WHENEVER there is talk of the country’s “thriving” illicit business, I often hear the comment, “the government could stop it if it wanted to”. This is the general public’s perception of the efforts made by enforcement agencies to halt, particularly, trade in contraband and counterfeit cigarettes, beer and liquor.
It was commendable of the Finance Minister to affirm in his budget speech that efforts to counter the distribution of illicit cigarettes will be increased to stop the leakage of about RM1 billion a year in taxes. While he did not touch on contraband and counterfeit alcoholic beverages, the recent amendment to the Customs Act 1967 that increased penalties for smuggling cigarettes and liquor reaffirms the serious intent to cut down on the loss of government revenues to illicit trade.
The amendment, among others, provide for a minimum fine of RM100,000 ; it should be noted that the initial proposed amendments included the words “shall be punished with whipping of not more than three strokes”.
In tabling the amendments, the Finance Ministry estimated the loss of taxes of RM4 billion a year based on seizures in 2017. However, industry players’ estimations are much higher. People in the beer industry alone estimate government losses of more than RM1.5 billion in revenue. Unverified sources claim more than 30% of famous liquor brands sold are counterfeit. The tobacco industry says 58%-62% of cigarettes sold in the market are illicit and loss in revenue is as high as RM4 billion. While the figures may differ, can the increased penalties alone stop such losses of tax revenue?
It cannot be denied that the key enforcement agencies responsible to address this menace – the Royal Customs Department, the Enforcement Division, Domestic Trade and Consumer Affairs Ministry, and health inspectors from the Health Ministry – have been working hard, conducting numerous operations and deploying tasks forces to coordinate operations. However, the continued presence of illicit cigarettes and alcoholic beverages demands that more coordinated action with enforcement agencies “talking to one another” be taken to see a significant impact on illicit trade.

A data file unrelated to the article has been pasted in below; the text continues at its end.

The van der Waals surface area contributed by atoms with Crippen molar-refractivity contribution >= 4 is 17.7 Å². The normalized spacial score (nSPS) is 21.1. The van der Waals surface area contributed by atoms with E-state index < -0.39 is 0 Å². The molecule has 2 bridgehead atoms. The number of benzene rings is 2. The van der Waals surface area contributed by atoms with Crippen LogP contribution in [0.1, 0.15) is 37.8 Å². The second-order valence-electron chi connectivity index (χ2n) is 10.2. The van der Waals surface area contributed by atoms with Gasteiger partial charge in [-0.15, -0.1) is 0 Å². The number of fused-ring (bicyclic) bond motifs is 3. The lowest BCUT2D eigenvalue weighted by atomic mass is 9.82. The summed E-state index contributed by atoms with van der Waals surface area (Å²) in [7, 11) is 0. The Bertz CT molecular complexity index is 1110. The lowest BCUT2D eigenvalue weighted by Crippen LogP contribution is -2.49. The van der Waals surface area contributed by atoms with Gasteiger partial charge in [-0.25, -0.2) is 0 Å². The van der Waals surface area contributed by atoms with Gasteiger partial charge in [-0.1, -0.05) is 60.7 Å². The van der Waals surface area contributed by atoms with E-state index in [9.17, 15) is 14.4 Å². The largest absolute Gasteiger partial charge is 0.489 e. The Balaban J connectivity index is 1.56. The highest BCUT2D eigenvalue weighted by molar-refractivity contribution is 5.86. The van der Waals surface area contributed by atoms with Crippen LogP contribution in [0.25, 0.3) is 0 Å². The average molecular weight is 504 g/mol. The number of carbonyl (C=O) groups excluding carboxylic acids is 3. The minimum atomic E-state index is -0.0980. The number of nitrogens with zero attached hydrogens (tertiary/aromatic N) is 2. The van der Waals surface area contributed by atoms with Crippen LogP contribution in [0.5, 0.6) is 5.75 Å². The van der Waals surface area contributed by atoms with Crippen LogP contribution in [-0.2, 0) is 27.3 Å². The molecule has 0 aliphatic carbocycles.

Perhaps a central agency such as the National Revenue Recovery Enforcement Team of the Attorney-General’s Chambers or even the Finance Ministry can lead a task force to ensure a formidable result is achieved. This is especially so when the various enforcement agencies have their own priorities and legislations, such as labelling, security marks and compliance with intellectual property rights. Only a task force headed by a central agency will be able to better coordinate enforcement operations and review the roles of the various agencies.
The legitimate tobacco and liquor industries too need to play a role – it is not enough to merely say that they are losing millions of ringgit to the illicit traders. They can provide valuable information as well as help train officers on the ground in identifying illicit products.
The government should also relook the procedures for importing cigarettes and liquor, especially if the brands are already manufactured locally. Local authorities must also work with federal agencies to revoke licenses of premises found to be selling illicit tobacco and/or liquor.
There can be no better time than now for enforcement agencies to work as one to address the billions of ringgit lost every year due to the sale of illicit tobacco and liquor in the country.
GUNA SELAN MARIAN
Former enforcement officer
Tanjung Bungah, Penang